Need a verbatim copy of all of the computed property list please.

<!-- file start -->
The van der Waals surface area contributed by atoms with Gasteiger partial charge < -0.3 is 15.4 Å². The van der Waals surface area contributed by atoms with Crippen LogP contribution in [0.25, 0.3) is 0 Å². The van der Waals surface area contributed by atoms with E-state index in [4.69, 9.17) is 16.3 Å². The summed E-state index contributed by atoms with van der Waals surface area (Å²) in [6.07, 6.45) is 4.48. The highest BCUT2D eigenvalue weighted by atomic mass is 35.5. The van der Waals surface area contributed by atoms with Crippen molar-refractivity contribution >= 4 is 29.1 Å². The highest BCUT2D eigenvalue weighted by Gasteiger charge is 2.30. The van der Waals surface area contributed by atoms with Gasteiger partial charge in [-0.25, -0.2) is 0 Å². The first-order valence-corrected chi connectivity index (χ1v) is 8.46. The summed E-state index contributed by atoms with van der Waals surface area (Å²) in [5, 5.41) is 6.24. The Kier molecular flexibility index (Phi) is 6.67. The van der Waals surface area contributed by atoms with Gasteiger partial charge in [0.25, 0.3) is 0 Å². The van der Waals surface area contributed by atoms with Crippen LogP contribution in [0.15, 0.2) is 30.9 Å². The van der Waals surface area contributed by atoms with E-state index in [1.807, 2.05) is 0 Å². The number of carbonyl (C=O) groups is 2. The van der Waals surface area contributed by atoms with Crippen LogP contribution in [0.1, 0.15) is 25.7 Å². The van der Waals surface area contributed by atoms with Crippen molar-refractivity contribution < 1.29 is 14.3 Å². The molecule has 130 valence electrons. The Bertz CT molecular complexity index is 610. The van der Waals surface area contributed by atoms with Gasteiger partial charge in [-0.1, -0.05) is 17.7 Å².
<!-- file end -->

The van der Waals surface area contributed by atoms with Gasteiger partial charge < -0.3 is 15.4 Å². The van der Waals surface area contributed by atoms with Crippen LogP contribution in [0.25, 0.3) is 0 Å². The van der Waals surface area contributed by atoms with E-state index in [4.69, 9.17) is 16.3 Å². The summed E-state index contributed by atoms with van der Waals surface area (Å²) in [6.07, 6.45) is 4.48. The highest BCUT2D eigenvalue weighted by atomic mass is 35.5. The van der Waals surface area contributed by atoms with Crippen molar-refractivity contribution >= 4 is 29.1 Å². The highest BCUT2D eigenvalue weighted by Gasteiger charge is 2.30. The van der Waals surface area contributed by atoms with Gasteiger partial charge in [-0.25, -0.2) is 0 Å². The first-order valence-corrected chi connectivity index (χ1v) is 8.46. The summed E-state index contributed by atoms with van der Waals surface area (Å²) in [5, 5.41) is 6.24. The Kier molecular flexibility index (Phi) is 6.67. The van der Waals surface area contributed by atoms with Gasteiger partial charge in [0.25, 0.3) is 0 Å². The van der Waals surface area contributed by atoms with Crippen LogP contribution in [0.15, 0.2) is 30.9 Å². The van der Waals surface area contributed by atoms with E-state index in [1.807, 2.05) is 0 Å². The number of carbonyl (C=O) groups is 2. The van der Waals surface area contributed by atoms with Crippen LogP contribution in [0.1, 0.15) is 25.7 Å². The van der Waals surface area contributed by atoms with Crippen molar-refractivity contribution < 1.29 is 14.3 Å². The molecule has 130 valence electrons. The Bertz CT molecular complexity index is 610. The van der Waals surface area contributed by atoms with Gasteiger partial charge in [-0.1, -0.05) is 17.7 Å².